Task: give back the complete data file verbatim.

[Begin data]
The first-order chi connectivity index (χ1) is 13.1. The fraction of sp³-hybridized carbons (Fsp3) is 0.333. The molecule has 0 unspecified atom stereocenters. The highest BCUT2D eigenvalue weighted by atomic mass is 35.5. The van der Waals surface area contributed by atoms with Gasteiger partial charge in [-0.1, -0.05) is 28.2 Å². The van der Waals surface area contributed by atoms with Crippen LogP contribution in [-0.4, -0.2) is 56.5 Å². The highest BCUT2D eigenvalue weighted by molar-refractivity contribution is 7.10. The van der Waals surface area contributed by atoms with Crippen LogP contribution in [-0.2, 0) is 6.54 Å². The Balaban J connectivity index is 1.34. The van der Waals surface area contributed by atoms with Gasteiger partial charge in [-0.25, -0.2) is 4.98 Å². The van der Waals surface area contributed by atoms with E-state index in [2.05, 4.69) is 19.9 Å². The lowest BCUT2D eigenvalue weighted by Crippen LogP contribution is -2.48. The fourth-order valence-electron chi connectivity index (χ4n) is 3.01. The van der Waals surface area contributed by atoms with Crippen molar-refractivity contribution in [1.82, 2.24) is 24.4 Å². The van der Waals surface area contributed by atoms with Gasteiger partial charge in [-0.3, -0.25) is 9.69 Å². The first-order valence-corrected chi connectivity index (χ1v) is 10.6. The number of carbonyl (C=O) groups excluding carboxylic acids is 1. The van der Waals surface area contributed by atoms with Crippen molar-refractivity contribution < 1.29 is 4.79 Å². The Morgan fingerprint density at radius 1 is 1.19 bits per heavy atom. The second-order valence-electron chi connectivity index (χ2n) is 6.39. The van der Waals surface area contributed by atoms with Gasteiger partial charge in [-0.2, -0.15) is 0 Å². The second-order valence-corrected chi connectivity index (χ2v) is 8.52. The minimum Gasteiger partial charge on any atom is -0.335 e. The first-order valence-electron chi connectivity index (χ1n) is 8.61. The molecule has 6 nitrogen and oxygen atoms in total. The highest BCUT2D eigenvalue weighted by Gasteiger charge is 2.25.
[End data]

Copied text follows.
The first-order chi connectivity index (χ1) is 13.1. The fraction of sp³-hybridized carbons (Fsp3) is 0.333. The molecule has 0 unspecified atom stereocenters. The highest BCUT2D eigenvalue weighted by atomic mass is 35.5. The van der Waals surface area contributed by atoms with Gasteiger partial charge in [-0.1, -0.05) is 28.2 Å². The van der Waals surface area contributed by atoms with Crippen LogP contribution in [-0.4, -0.2) is 56.5 Å². The highest BCUT2D eigenvalue weighted by molar-refractivity contribution is 7.10. The van der Waals surface area contributed by atoms with Crippen LogP contribution in [-0.2, 0) is 6.54 Å². The Balaban J connectivity index is 1.34. The van der Waals surface area contributed by atoms with Gasteiger partial charge in [-0.25, -0.2) is 4.98 Å². The van der Waals surface area contributed by atoms with E-state index in [2.05, 4.69) is 19.9 Å². The lowest BCUT2D eigenvalue weighted by Crippen LogP contribution is -2.48. The fourth-order valence-electron chi connectivity index (χ4n) is 3.01. The van der Waals surface area contributed by atoms with Crippen molar-refractivity contribution in [1.82, 2.24) is 24.4 Å². The van der Waals surface area contributed by atoms with Gasteiger partial charge in [-0.3, -0.25) is 9.69 Å². The first-order valence-corrected chi connectivity index (χ1v) is 10.6. The number of carbonyl (C=O) groups excluding carboxylic acids is 1. The van der Waals surface area contributed by atoms with Crippen molar-refractivity contribution < 1.29 is 4.79 Å². The Morgan fingerprint density at radius 1 is 1.19 bits per heavy atom. The second-order valence-electron chi connectivity index (χ2n) is 6.39. The van der Waals surface area contributed by atoms with Gasteiger partial charge in [-0.2, -0.15) is 0 Å². The second-order valence-corrected chi connectivity index (χ2v) is 8.52. The minimum Gasteiger partial charge on any atom is -0.335 e. The first-order valence-electron chi connectivity index (χ1n) is 8.61. The molecule has 6 nitrogen and oxygen atoms in total. The highest BCUT2D eigenvalue weighted by Gasteiger charge is 2.25.